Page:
New York, NY (PRWEB) March 12, 2012
Herbal products, homeopathic medicines and dietary supplements are popular, but many cosmetic surgery patients are not aware that some of these supplements put them at risk for serious bleeding complications during and after surgery. Physicians from Loma Linda University conducted a comprehensive review to identify the herbal supplements, teas, homeopathic medicines, and dietary supplements that are most likely to increase the risk and duration of perioperative or postoperative bleeding. They also provide perioperative recommendations to guide plastic surgeons as they counsel patients around supplement discontinuation prior to and after surgery. “Bleeding Risks of Herbal, Homeopathic, and Dietary Supplements: A Hidden Nightmare for Plastic Surgeons?” appears in the March issue of Aesthetic Surgery Journal.
“It is essential that plastic surgeons be aware of the popular, ‘natural’ products that have potentially dangerous bleeding effects. We conducted this review to help surgeons educate, screen and counsel their patients on herbal foods, supplements, teas, and other homeopathic remedies that can compromise patient safety,” said lead author Subhas C. Gupta, MD, CM, PhD, FRCSC, FACS, Chairman of the Department of Plastic Surgery at Loma Linda University School of Medicine. “Questions surgeons may want to ask their patients include whether the patient is taking any vitamins, herbs or supplements; what vegetables or plant products the patient has been eating in the past month; what types of teas the patient has been drinking recently; and whether the patient has ever taken any herbs or supplements in the past.”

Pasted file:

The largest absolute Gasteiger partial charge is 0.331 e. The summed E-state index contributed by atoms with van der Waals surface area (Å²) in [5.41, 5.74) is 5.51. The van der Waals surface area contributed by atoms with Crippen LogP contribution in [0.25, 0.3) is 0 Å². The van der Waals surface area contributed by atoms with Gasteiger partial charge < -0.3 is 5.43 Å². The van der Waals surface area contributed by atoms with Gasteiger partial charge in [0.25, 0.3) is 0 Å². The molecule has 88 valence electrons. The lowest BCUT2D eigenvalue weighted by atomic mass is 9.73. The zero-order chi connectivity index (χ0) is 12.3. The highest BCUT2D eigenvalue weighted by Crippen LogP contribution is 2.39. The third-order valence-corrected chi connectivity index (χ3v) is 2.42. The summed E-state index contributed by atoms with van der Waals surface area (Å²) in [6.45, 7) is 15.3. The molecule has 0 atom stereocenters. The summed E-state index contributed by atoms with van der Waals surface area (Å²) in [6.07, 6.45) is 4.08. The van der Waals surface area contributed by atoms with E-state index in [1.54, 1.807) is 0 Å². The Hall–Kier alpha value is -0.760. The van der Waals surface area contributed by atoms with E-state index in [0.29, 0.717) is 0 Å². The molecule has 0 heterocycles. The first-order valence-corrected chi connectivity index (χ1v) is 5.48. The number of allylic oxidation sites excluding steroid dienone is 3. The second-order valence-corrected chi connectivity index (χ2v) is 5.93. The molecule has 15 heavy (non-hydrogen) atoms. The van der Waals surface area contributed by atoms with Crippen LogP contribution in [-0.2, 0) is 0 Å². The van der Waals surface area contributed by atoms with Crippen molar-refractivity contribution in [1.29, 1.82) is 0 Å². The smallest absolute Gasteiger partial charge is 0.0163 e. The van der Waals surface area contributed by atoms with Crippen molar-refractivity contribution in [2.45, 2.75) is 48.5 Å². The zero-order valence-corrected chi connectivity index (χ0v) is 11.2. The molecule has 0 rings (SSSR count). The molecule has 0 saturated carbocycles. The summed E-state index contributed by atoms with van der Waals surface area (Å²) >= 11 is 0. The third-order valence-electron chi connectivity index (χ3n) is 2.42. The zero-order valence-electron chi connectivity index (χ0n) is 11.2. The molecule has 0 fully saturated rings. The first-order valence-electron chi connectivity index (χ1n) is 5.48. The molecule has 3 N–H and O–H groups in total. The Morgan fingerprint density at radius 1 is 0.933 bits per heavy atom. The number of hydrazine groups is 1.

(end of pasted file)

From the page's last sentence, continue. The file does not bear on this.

The review focuses on 19 herbs, three herbal formulas, two herbal teas, and several other supplements that can preoperatively and postoperatively cause intrinsic bleeding, potentially resulting in serious side effects such as development of hematoma. Some of the most popular herbs and supplements with potentially dangerous bleeding effects include Chinese peony, garlic, ginger, ginko, ginseng, Oil of wintergreen (methyl salicylate), and Saw palmetto (Serenoa repens, Salbalserrulata). The authors strongly recommend that physicians carefully screen patients for supplement use and advise complete cessation of supplements two to three weeks before surgery, as well as postponement of supplement use after surgery.
“Many patients don’t disclose their intake of herbs or supplements, and they are often not aware of the risk of complications, which can seriously compromise surgical outcomes and patient safety,” said Foad Nahai, MD, Editor-in-Chief of Aesthetic Surgery Journal. “This review will help plastic surgeons appropriately counsel their patients. It provides an excellent overview of our current knowledge about many popular supplements, recommendations for discussing supplement consumption with patients, and recommendations for managing supplement use in the preoperative and postoperative setting.”
The American Society for Aesthetic Plastic Surgery (ASAPS), is recognized as the world’s leading organization devoted entirely to aesthetic plastic surgery and cosmetic medicine of the face and body. ASAPS is comprised of over 2,600 Plastic Surgeons; active members are certified by the American Board of Plastic Surgery (USA) or by the Royal College of Physicians and Surgeons of Canada and have extensive training in the complete spectrum of surgical and non-surgical aesthetic procedures. International active members are certified by equivalent boards of their respective countries. All members worldwide adhere to a strict Code of Ethics and must meet stringent membership requirements.
The Aesthetic Surgery Journal is the peer-reviewed publication of the American Society for Aesthetic Plastic Surgery (ASAPS) and is the most widely read clinical journal in the field of cosmetic surgery, with subscribers in more than 60 countries
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